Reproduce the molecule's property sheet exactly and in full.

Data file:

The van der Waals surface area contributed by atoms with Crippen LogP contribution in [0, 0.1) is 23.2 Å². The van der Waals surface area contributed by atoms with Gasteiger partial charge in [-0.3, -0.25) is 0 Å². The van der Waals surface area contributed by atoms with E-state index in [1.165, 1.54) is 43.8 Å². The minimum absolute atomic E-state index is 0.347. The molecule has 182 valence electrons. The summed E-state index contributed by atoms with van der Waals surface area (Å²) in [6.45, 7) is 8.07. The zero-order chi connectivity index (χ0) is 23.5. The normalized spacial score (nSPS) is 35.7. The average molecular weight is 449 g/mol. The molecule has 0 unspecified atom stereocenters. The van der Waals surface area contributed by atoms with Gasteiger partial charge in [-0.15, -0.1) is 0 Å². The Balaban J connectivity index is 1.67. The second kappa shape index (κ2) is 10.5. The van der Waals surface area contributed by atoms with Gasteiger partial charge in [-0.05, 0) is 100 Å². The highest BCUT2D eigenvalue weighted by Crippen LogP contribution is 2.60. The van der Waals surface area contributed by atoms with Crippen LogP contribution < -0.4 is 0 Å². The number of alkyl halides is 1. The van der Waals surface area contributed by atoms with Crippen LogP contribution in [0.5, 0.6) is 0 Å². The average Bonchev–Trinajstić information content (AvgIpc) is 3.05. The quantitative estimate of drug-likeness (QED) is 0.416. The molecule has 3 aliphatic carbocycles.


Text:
The van der Waals surface area contributed by atoms with Crippen LogP contribution in [0, 0.1) is 23.2 Å². The van der Waals surface area contributed by atoms with Gasteiger partial charge in [-0.3, -0.25) is 0 Å². The van der Waals surface area contributed by atoms with E-state index in [1.165, 1.54) is 43.8 Å². The minimum absolute atomic E-state index is 0.347. The molecule has 182 valence electrons. The summed E-state index contributed by atoms with van der Waals surface area (Å²) in [6.45, 7) is 8.07. The zero-order chi connectivity index (χ0) is 23.5. The normalized spacial score (nSPS) is 35.7. The average molecular weight is 449 g/mol. The molecule has 0 unspecified atom stereocenters. The van der Waals surface area contributed by atoms with Gasteiger partial charge in [-0.15, -0.1) is 0 Å². The Balaban J connectivity index is 1.67. The second kappa shape index (κ2) is 10.5. The van der Waals surface area contributed by atoms with Gasteiger partial charge in [-0.05, 0) is 100 Å². The highest BCUT2D eigenvalue weighted by Crippen LogP contribution is 2.60. The van der Waals surface area contributed by atoms with Crippen LogP contribution < -0.4 is 0 Å². The number of alkyl halides is 1. The van der Waals surface area contributed by atoms with Crippen LogP contribution in [0.5, 0.6) is 0 Å². The average Bonchev–Trinajstić information content (AvgIpc) is 3.05. The quantitative estimate of drug-likeness (QED) is 0.416. The molecule has 3 aliphatic carbocycles.